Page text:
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Clinton Promises to Lift Economic Sanctions on Yugoslavia if Kostunica Comes to PowerAired October 5, 2000 - 4:56 p.m. ET
THIS IS A RUSH TRANSCRIPT. THIS COPY MAY NOT BE IN ITS FINAL FORM AND MAY BE UPDATED.
WOLF BLITZER, SENIOR WHITE HOUSE CORRESPONDENT: The U.S. is very carefully monitoring the situation in Yugoslavia.
Our White House correspondent Major Garrett is standing by on the north lawn of the White House to tell us what the U.S. reaction is -- Major.
MAJOR GARRETT, CNN CORRESPONDENT: Good afternoon, Wolf.
Well, the U.S. reaction from the president today -- a new reaction given just a few moment ago at a speech he delivered in Princeton, New Jersey. In that speech, President Clinton said that he hoped that the hours and days of the Milosevic regime would soon come to an end.
(BEGIN VIDEO CLIP)
WILLIAM JEFFERSON CLINTON, PRESIDENT OF THE UNITED STATES: Yesterday the Serbian police went into the coal mines and refused to fire on the coal miners. Today, in the parliament building, there are, as I said, thousands of young people like you and not-so-young people like me, standing up there, saying they want their country back. They want to be free. They voted and they want their vote respected.
The people of Serbia have spoken with their ballots, they have spoken on the streets. I hope the air -- the hour is near when their voices will be heard and we can welcome them to democracy, to Europe, to the world's community. And when they do, we will move as quickly as possible to lift the sanctions and build the kind of responsible partnership that the people there deserve.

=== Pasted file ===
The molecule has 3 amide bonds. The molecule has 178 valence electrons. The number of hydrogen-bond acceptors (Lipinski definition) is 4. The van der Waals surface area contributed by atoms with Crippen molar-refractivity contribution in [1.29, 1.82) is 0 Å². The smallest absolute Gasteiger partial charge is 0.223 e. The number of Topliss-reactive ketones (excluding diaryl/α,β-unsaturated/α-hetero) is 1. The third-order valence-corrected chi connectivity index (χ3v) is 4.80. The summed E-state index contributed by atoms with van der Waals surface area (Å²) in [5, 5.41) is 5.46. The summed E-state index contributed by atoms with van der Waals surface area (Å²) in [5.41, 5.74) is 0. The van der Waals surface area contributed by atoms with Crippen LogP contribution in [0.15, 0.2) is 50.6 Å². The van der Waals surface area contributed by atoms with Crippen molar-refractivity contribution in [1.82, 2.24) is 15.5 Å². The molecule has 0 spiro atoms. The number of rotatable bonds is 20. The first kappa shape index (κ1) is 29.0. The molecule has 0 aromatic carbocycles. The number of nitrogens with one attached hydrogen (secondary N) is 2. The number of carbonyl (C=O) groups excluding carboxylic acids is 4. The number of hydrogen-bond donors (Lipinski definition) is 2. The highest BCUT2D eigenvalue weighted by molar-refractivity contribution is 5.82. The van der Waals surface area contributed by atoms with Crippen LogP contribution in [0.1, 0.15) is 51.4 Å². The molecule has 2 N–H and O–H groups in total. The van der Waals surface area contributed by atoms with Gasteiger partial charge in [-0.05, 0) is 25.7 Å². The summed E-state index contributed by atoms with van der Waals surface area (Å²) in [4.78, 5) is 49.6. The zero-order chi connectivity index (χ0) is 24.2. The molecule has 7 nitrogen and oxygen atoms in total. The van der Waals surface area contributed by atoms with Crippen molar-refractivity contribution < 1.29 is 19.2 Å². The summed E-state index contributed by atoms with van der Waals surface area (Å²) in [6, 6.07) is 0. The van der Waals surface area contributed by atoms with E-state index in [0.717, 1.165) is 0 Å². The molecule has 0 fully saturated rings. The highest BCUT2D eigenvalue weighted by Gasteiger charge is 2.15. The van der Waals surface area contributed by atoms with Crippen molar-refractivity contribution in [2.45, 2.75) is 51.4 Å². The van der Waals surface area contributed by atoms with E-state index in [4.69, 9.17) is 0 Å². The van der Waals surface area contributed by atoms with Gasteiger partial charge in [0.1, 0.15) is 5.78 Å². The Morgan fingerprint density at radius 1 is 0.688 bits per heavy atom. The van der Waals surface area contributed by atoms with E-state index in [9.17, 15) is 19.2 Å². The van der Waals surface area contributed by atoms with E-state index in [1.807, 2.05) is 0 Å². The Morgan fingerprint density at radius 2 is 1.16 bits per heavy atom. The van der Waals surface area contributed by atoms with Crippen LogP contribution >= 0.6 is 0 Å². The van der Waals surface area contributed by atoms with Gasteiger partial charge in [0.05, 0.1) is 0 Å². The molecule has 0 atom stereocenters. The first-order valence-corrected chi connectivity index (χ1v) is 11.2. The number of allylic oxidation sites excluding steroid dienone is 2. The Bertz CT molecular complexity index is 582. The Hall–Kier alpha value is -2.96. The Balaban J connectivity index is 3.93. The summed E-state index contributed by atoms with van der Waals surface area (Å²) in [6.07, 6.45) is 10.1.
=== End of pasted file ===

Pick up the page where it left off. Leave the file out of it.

(END VIDEO CLIP)
GARRETT: The's president's reference to economic sanctions has been one of the carrots the Western world has held out to the Federal Republic of Yugoslavia, saying that if Mr. Vojislav Kostunica, the opposition leader, does become the duly elected president, that those economic sanctions will be lifted.
It's interesting to point out that the president did not go so far in that speech as his national security adviser Samuel Berger did. On our very air, Samuel Berger said that it is time for Mr. Milosevic to relinquish power and step down.
There's some interesting developments going on behind the scenes, Wolf. The administration is really trying to work this at two different levels. The president is very, very much aware that, particularly in Russia, his comments will be viewed with much sensitivity. He does not want to appear and does not want to give any indication to the Russians or to those in the Federal Republic of Yugoslavia that Mr. Kostunica is either the United States' man or their absolute chosen one.
He wants to try to leave this up to the people of the Federal Republic of Yugoslavia; encourage them to take to the streets, to do what they've done. Also encourage the police and the military who have, for so long, been aligned with the Milosevic regime to use restraint and let this, essentially, play out on its own.
Those are the things that are going on here at the administration. This is Major Garrett, reporting live from the White House.
BLITZER: Thank you very much, Major; and our coverage of these dramatic developments in Yugoslavia will continue.
I'm Wolf Blitzer in Washington, but for now "INSIDE POLITICS" with Judy Woodruff is next.
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